Traditional varieties are key to modern rice farming

Analysing root growth and yield of rice plants.

Highlighted article: Rico Gamuyao, Joong Hyoun Chin, Juan Pariasca-Tanaka, Paolo Pesaresi, Sheryl Catausan, Cheryl Dalid, Inez Slamet-Loedin, Evelyn Mae Tecson-Mendoza, Matthias Wissuwa & Sigrid Heuer (2012). The protein kinase Pstol1 from traditional rice confers tolerance of phosphorus deficiency. Nature 488, 535–539 doi:10.1038/nature11346

Over centuries, many local rice varieties have been bred into a few modern varieties which are extensively farmed throughout much of Asia. In regions where soil is poor such as western India and Thailand, rice crops are dependent on rainfall, frequently suffering from floods and draughts, and importantly also require phosphorus fertilizer. Phosphorus is an essential plant nutrient, and as phosphorus fertilizer is made from a finite store of phosphorus rock the current situation in the parts of Asia with poor soil is not sustainable.

A solution to this problem was found in a traditional rice variety, Kasalath. Another traditional rice variety has already supplied modern rice breeders with submergence tolerant gene SUB1, which enables rice plants to survive up to two weeks of flooding. A decade ago, a major quantitative trait locus was identified in Kasalath that conferred tolerance to phosphorus deficient soil. This locus was labelled Pup1, and last year the Heuer group at the International Rice Research Institute defined a core set of Pup1 markers and used them to backcross Pup1 into modern rice varieties, which were grown in their natural environments and all produced significantly more rice in P-deficient conditions than their wildtype counterpart. These Pup1 introgression lines also showed improved root growth under stress.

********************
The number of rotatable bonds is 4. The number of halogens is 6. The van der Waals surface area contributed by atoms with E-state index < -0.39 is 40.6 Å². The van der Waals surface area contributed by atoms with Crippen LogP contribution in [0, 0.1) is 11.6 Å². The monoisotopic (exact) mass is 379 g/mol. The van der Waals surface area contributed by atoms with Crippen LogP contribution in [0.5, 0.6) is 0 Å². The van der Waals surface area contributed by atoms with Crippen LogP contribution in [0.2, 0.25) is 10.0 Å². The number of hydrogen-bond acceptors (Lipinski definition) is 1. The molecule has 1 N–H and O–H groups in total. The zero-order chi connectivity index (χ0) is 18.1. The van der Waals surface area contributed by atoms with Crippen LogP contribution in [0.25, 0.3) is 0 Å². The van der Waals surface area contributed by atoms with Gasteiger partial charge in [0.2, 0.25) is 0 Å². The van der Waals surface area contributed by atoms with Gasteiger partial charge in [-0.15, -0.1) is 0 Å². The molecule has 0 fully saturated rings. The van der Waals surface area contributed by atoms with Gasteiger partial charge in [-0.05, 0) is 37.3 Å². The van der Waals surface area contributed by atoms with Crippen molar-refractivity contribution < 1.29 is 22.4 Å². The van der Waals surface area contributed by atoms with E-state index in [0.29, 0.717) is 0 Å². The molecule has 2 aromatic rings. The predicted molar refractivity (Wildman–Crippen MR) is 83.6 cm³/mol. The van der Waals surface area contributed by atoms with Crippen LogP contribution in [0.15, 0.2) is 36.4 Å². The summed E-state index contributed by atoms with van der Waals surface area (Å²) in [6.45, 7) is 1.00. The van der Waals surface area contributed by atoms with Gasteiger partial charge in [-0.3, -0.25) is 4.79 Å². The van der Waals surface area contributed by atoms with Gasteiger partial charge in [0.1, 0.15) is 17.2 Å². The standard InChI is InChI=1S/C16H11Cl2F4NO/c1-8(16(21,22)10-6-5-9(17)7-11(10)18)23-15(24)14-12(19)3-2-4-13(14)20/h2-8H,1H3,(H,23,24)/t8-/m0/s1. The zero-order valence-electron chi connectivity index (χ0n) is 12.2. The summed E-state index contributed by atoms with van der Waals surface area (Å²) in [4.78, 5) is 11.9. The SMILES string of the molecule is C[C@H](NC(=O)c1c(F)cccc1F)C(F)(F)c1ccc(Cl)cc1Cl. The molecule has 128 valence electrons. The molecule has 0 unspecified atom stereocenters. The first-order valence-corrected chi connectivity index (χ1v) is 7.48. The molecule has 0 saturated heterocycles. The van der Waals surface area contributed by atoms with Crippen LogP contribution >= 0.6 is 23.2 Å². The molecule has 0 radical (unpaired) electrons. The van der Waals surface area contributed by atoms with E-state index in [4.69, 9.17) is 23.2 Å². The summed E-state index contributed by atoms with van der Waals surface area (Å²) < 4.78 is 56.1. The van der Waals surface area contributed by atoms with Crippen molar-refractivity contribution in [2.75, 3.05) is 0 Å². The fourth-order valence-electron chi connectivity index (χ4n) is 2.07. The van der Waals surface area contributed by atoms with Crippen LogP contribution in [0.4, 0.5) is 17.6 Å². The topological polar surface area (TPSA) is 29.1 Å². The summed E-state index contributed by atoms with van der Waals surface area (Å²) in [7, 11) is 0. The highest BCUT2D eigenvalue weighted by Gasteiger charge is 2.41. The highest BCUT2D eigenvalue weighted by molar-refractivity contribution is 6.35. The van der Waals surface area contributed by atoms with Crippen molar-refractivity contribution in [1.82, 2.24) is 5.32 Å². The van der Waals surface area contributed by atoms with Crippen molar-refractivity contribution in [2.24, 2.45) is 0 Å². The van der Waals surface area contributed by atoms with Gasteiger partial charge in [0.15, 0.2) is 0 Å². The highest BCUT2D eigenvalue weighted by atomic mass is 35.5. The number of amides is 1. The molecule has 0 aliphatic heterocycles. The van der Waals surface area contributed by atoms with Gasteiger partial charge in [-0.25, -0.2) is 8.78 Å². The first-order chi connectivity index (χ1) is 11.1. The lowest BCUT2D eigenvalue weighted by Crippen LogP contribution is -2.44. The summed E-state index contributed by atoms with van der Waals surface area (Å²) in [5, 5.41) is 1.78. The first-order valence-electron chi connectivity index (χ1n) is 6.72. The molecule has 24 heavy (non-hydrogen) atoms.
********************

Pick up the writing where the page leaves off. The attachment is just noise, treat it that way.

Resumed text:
The next stage of the Pup1 research was to sequence the locus and identify the gene. Gamuyao et al. found a locus which included a 90 kb transposon-rich insertion-deletion absent from modern varieties of rice that cannot tolerate P-deficiency. A gene within that region was identified as the gene conferring tolerance to P-deficiency, and was named PHOSPHOUS-STARVATION TOLERANCE 1 (PSTOL1).

Gamuyao et al. then classified the Pstol1 protein as a receptor-like cytoplasmic kinase, and demonstrated it has serine/threonine protein kinase activity. They generated transgenic plants with over-expression and low-expression of Pstol1, using modern rice varieties indica and japonica as backgrounds. PSTOL1 over-expression in P-deficient conditions improved grain yield by more than 60%. In the same P-deficient soil, plants with low-transgene expression behaved comparably to the wildtype lines.

In introgression lines containing the Pup1 locus, Pstol1 is expressed in P-deficient conditions but otherwise has low expression. However, phosphorus content of the soil had no effect on root growth – expression of Pstol1 caused increased root dry weight, total root length and total root surface area in indica. Pup1 introgression lines showed the same root phenotype. These experiments were complimented by others in which PSTOL1 was down-regulated in Kasalath, causing a reduction in root mass.

To investigate the role of Pstol1 in root growth, Gamuyao et al. expressed β-glucuronidase (GUS) under the Pstol1 promotor in IR64 plants. GUS staining was detected in the stem nodes, which are the formation sites of the crown roots that will develop into the main root system. The team concluded Pstol1 indirectly regulates early crown root development and, and are currently investigating whether transcription factors directly involved in gene regulation that may be downstream of Pstol1 are phosphorylated by Pstol1.

Teaching resources

There are two teaching resources in plant nutrients from SAPS:

– a practical experiment for 14-16 year olds entitied ‘The effects of different levels of minerals on plant growth.’

– Activities for 11-16 year olds on ‘What do plants need to grow?

The National STEM centre also has a page on understanding plant nutrition, with advice and teaching resources for 11-16 year olds.

 

Sigrid Heuer and the team involved with the PSTOL1 discovery. “We have now hit the jackpot and found PSTOL1, the major gene responsible for improved phosphorus uptake and understand how it works,” said Heuer.

Image credits: all IRRI, via Flickr: Preparing root samples, performance screening of breeding lines at IRRI_Philipines, and PSTOL1, phosphorus uptake research team members.



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